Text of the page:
The filling box model has been around for decades and is a simple model for the stratification that develops in enclosures when there is a localized source of buoyancy that forms a turbulent plume. There is a lot to the model but the prediction of the first front requires only knowing the flow rate in a plume and conservation of volume. The plume flow rate can be established from dimensional analysis after which the first front movement can be calculated from conservation of volume.
The filling box
The original filling box model (Baines, W. D. & Turner, J. S. Turbulent buoyant convection from a source in a confined region J. Fluid Mech., 1969, 37, 51-80) looks at a single round turbulent plume ascending or descending in an enclosure of constant cross sectional area. The following discussion focuses on dense plumes as they are easier to create in the lab, but the model works for buoyant plumes as well. When the plume reaches the base of the enclosure it spreads out and forms a dense layer. Over time more dense fluid is added to this layer from the plume and it thickens. Assuming that the ambient fluid in the enclosure is fairly quiescent then the density of the layer inhibits any mixing across the layer. Therefore, the only fluid entering the layer is from the plume. See the figure for a schematic of this flow.
- Fish tank filled with fresh water
- Food coloring
- Tubing with some mechanism for holding it steady at the top of the tank.
- A method for delivering a constant flow rate of dense fluid into the tank (A constant head tank works but it may be hard to bring into the class room.)
- A valve for turning the flow of dense water on and off.
- Stop watch
Below is an image of a simple constant head tank with a reservoir on the right, a pump to drive water to the left of the weir wall and an outlet at the base of the left hand side. The pump moves more fluid than is required for the experiment so that there is a return flow over the weir. Provided the height from the experiment to the top of the weir wall is large compared to the head over the weir, the total head is very close to constant. The head over the weir will only vary by a millimeter or two over the course of the experiment as the reservoir drains, the pump head increases and the pump flow rate decreases. This setup can be used for hours with the reservoir being topped up to make sure the pump intake remains flooded.
The constant head tank empty.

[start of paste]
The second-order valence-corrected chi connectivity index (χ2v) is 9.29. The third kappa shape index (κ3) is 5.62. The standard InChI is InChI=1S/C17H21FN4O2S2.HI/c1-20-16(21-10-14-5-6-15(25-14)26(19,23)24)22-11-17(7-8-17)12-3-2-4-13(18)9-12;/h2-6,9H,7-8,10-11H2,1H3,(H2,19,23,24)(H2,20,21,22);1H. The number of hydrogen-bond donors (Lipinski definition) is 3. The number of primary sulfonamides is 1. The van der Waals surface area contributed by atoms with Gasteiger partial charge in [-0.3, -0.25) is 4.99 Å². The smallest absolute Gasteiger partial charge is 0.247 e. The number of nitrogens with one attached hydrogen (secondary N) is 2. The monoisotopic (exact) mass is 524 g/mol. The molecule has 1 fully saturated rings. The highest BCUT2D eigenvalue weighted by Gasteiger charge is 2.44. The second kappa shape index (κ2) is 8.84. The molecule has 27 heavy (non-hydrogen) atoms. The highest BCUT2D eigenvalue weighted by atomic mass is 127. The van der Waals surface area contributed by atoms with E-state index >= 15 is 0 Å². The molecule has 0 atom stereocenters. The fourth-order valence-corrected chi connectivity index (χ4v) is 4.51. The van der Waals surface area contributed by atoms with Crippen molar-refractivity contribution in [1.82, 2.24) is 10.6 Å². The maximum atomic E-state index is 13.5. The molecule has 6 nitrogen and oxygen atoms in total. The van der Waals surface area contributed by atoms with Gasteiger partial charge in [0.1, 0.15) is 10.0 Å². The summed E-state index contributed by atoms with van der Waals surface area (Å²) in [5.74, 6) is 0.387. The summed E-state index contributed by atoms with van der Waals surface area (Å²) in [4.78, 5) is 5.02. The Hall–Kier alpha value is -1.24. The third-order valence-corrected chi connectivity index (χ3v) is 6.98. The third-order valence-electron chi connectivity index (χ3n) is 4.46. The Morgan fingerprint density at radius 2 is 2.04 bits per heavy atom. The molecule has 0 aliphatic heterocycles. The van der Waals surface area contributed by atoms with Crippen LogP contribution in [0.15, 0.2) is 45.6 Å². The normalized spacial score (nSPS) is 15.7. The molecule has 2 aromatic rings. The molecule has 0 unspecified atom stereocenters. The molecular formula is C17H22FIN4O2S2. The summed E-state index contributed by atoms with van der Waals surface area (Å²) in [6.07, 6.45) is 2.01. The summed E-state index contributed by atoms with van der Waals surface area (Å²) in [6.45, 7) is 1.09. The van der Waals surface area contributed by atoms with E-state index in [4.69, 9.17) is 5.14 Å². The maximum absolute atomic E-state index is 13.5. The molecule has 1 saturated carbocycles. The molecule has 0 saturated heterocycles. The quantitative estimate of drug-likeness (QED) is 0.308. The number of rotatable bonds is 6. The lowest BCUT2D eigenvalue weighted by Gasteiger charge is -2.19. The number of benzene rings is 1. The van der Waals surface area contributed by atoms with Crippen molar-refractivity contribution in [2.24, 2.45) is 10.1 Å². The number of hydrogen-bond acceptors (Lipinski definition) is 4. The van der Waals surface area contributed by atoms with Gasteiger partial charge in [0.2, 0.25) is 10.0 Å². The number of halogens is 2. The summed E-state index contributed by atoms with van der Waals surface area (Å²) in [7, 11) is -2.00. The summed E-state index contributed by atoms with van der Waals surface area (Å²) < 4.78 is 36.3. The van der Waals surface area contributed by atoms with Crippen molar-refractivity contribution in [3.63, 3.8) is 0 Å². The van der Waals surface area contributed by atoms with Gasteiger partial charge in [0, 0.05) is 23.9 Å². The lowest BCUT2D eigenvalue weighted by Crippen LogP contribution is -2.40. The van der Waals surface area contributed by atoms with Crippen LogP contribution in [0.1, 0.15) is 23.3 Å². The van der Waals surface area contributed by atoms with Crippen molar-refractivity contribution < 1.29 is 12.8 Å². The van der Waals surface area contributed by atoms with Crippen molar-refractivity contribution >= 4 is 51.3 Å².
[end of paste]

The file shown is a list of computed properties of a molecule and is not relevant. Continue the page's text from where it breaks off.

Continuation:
The constant head tank operating with the dyed salt water flowing over the weir wall back into the reservoir.
- Mix up a dense salt solution in the constant head tank. The denser the better.
- Fix the tubing to the outlet on the constant head tank and place the other end of the tubing at the water surface in the fish tank
- Turn on the supply of dense water. A salt plume should form under the outlet that should fall to the base of the fish tank.
- Measure the thickness of the dense salt layer as a function of time. The time interval will depend on the plume buoyancy flux and the tank dimensions. The larger the tank the larger the time step. The timing starts when the plume first touches the base of the fish tank.
- Plot the layer depth as a function of time.
- See analysis for later steps
Here is an image of the demonstration in progress. As you can see the interface can be a bit wavy early on but eventually settles down.
Plume volume flux dimensional analysis
For a fully turbulent plume the volume flux (Q) is independent of the Reynolds number and is only a function of the distance (h) from the source (provided the source is small) and the buoyancy flux of the plume. The buoyancy flux is the source volume flux multiplied by the reduced gravity of the source fluid
Where g’=g(ρa-ρp)/ρa, ρa is the ambient fluid density, ρp is the plume source fluid density, and the subscript ‘0’ means a source condition. Writing the dimensions of each of the parameters leads to
[h]=L, [Q]=L3T-1, and [F]=L4T-3
There are three parameters, two independent dimensions, and, therefore, one non-dimensional group. This can be written as:
Writing in terms of dimensions leads to
Writing out equations for the powers of L and T results in
0=3+a+4b and 0=-1-3b
Solving and substituting back into the original expression for Π leads to
where C is an unknown constant that can be determined experimentally.
Conservation of volume analysis
Returning to the filling box model we can draw a control volume around the dense layer and write conservation of volume
where V is the volume of dense fluid in the lower dense layer. Denoting the tank cross sectional area as AT the volume of fluid in the dense layer is V=AT(H-h). There is no flow rate out of the dense layer and the flow rate in is the flow rate in the plume at the height of the interface between the dense layer and the ambient fluid above. Therefore, conservation of volume can be reduced to
Separating variables and integrating leads to
Plotting h-2/3 versus t should result in a relatively straight line.
The demonstration is nice for a number of reasons. It is a little more complex than a simple draining flow problem and you can throw in a little dimensional analysis for the plume and talk about data presentation with the final plot of h-2/3 versus t. That said, it is quite time consuming and can be a bit messy. When the plume is first turned on the dense lower layer can be very wavy. I usually use this in my graduate environmental fluid mechanics class.
An index of all the demonstrations posted on this blog can be found here. Don’t forget to follow @nbkaye on twitter for updates to this blog. If you have a demonstration that you use in class that you would like to share on this blog please email me (firstname.lastname@example.org). I also welcome comments (through the comments section or via email) on improving the demonstrations.